For many boys, tapping into their natural interests is the most important victory. Cars, planes, warriors, animals… this is a good list to start from! If sports are his thing, finding images of his favorite athletes might pique his interest. Anybody is going to be more attentive to the details if the subject is personally interesting. If your child becomes interested in drawing on his own time, the more challenging exercises in class may seem less onerous. 

How can I help my boy take it to the next level?

Don’t underestimate the benefits of good quality materials. Poor materials can frustrate your budding artist with unnecessary limitations. Sketch paper, for example, is intended for quick sketches or studies and will disintegrate if worked up into a tightly composed drawing. Mixed media paper, for example, can be used for pencil, pen, marker, and paint. Decent quality colored pencils, such as Prismacolor Scholar, are  essential for producing good drawings in that medium. Cheaper brands use less pigment resulting in insipid colors and poor blending. 

Novelty can also be your ally. Drawing on black, gray, or brown toned paper can spark some creative ideas. Are you feeling ambitious? Sculpey clay can be baked in a standard oven—or even blasted with a heat gun—and then painted. Some students who struggle with drawing produce remarkable work in sculpture. 

One student explores the theme of whaling ships.

What do you recommend for the summer?

The summer is a great time for diving deeper. You usually have more flexibility and can tackle more involved projects. Perhaps this is when you try that sculpture project? Museum trips are a fantastic way to expose your child to the heights of artistic achievement. This is exactly what artists have done through the ages: study and copy the masters. Of course, you don’t have to restrict it to art museums: there are plenty of items of interest at history and natural history museums. Nature centers usually have quality taxidermy specimens that are a great challenge. If architecture interests him, you can venture into the city or sit on the curb of your favorite suburban neighborhood to draw.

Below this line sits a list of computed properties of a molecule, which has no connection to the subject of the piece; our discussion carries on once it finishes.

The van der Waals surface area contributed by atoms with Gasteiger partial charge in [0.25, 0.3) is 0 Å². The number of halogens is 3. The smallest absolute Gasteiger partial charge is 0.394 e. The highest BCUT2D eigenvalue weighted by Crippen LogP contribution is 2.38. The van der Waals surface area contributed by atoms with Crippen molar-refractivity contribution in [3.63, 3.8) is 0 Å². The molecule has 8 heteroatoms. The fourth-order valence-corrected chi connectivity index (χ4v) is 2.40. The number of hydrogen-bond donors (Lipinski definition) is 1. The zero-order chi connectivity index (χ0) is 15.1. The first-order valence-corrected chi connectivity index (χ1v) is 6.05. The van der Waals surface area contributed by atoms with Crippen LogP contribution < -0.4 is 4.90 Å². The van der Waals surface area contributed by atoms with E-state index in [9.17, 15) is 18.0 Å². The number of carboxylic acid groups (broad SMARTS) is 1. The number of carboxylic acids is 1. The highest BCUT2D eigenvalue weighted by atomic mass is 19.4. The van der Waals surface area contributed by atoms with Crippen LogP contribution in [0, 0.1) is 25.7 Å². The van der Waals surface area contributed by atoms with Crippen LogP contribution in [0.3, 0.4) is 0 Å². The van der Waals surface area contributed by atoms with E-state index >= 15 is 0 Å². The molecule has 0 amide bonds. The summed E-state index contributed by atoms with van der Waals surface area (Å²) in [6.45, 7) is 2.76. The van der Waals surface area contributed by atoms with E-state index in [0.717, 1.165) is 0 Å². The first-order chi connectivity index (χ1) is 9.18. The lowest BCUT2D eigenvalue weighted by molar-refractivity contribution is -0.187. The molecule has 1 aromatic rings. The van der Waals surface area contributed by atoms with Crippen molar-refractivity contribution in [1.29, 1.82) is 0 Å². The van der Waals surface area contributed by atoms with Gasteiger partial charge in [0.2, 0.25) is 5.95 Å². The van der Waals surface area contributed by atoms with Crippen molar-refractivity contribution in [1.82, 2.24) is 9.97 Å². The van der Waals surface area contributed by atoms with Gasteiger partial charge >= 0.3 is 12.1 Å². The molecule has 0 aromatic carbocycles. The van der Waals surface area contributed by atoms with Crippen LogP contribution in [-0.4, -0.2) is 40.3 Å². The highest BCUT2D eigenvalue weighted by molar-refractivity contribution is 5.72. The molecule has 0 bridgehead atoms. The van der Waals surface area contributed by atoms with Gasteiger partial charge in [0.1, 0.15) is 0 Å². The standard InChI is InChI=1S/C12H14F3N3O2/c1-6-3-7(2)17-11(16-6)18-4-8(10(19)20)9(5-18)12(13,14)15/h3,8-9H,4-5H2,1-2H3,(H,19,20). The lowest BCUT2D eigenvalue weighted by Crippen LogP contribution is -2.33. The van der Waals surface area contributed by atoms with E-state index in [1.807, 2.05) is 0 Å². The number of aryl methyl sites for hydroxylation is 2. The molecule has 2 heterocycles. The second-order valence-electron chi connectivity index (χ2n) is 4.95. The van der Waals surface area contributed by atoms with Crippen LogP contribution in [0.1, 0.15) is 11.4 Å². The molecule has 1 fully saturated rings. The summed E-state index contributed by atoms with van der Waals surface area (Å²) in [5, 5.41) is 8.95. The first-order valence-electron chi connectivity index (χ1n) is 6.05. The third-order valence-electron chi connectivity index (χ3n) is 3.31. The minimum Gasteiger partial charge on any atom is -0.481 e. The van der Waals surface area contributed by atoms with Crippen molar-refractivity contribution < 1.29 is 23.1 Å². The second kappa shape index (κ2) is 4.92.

How do you grade a student’s art?

Although there is an expressive, subjective element to art, a major component is the objective degree of accurate representation. When grading any student’s art, the objective accuracy of their work, weighted by their general ability, is my main consideration. Some work we do in class allows for their artistic interpretation or adjustments to an original which I assess more generally. For example, sometimes they copy a simple line drawing and then add color of their choosing. I typically coach them on how to use color effectively, but it’s their choice. When using pastel, some boys instinctively blend colors smoothly while others prefer a more painterly or impressionistic application of the color. The objective reality of the color present (which can sometimes be surprisingly open to interpretation) is as important as the forms and shadow shapes. Add to that the complexities of composition—how they arrange the subject on the paper. It is not uncommon for me to have a student start over if they are starting too small, leaving huge amounts of blank space on the page. Other times, I work with the boy afterwards to trim the page to a good shape and size.